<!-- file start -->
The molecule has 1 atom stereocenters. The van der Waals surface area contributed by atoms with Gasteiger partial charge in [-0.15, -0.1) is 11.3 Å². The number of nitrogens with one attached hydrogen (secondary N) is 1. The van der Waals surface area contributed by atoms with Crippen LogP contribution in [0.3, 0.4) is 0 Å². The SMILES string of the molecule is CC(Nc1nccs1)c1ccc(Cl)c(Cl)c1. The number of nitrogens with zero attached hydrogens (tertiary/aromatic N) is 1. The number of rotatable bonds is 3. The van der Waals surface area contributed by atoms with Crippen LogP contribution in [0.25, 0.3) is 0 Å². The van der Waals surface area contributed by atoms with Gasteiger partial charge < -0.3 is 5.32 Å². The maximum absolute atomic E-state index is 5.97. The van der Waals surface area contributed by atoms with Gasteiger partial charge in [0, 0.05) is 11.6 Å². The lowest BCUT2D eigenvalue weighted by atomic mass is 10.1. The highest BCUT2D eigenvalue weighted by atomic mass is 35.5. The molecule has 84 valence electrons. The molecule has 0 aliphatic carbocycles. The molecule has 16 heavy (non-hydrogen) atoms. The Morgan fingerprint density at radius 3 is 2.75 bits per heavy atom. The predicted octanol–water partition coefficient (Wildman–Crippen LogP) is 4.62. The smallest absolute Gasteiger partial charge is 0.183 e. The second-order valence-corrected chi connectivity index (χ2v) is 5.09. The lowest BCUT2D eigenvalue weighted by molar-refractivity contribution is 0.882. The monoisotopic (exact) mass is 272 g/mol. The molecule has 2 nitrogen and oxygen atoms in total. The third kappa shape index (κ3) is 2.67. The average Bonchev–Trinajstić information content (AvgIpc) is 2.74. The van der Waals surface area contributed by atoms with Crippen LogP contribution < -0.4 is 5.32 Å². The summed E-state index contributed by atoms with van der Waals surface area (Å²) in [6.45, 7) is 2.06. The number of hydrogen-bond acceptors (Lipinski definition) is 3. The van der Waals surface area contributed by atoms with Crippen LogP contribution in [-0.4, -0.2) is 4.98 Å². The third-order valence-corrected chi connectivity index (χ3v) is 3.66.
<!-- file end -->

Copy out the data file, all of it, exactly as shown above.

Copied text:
The molecule has 1 atom stereocenters. The van der Waals surface area contributed by atoms with Gasteiger partial charge in [-0.15, -0.1) is 11.3 Å². The number of nitrogens with one attached hydrogen (secondary N) is 1. The van der Waals surface area contributed by atoms with Crippen LogP contribution in [0.3, 0.4) is 0 Å². The SMILES string of the molecule is CC(Nc1nccs1)c1ccc(Cl)c(Cl)c1. The number of nitrogens with zero attached hydrogens (tertiary/aromatic N) is 1. The number of rotatable bonds is 3. The van der Waals surface area contributed by atoms with Crippen LogP contribution in [0.25, 0.3) is 0 Å². The van der Waals surface area contributed by atoms with Gasteiger partial charge < -0.3 is 5.32 Å². The maximum absolute atomic E-state index is 5.97. The van der Waals surface area contributed by atoms with Gasteiger partial charge in [0, 0.05) is 11.6 Å². The lowest BCUT2D eigenvalue weighted by atomic mass is 10.1. The highest BCUT2D eigenvalue weighted by atomic mass is 35.5. The molecule has 84 valence electrons. The molecule has 0 aliphatic carbocycles. The molecule has 16 heavy (non-hydrogen) atoms. The Morgan fingerprint density at radius 3 is 2.75 bits per heavy atom. The predicted octanol–water partition coefficient (Wildman–Crippen LogP) is 4.62. The smallest absolute Gasteiger partial charge is 0.183 e. The second-order valence-corrected chi connectivity index (χ2v) is 5.09. The lowest BCUT2D eigenvalue weighted by molar-refractivity contribution is 0.882. The monoisotopic (exact) mass is 272 g/mol. The molecule has 2 nitrogen and oxygen atoms in total. The third kappa shape index (κ3) is 2.67. The average Bonchev–Trinajstić information content (AvgIpc) is 2.74. The van der Waals surface area contributed by atoms with Crippen LogP contribution < -0.4 is 5.32 Å². The summed E-state index contributed by atoms with van der Waals surface area (Å²) in [6.45, 7) is 2.06. The number of hydrogen-bond acceptors (Lipinski definition) is 3. The van der Waals surface area contributed by atoms with Crippen LogP contribution in [-0.4, -0.2) is 4.98 Å². The third-order valence-corrected chi connectivity index (χ3v) is 3.66.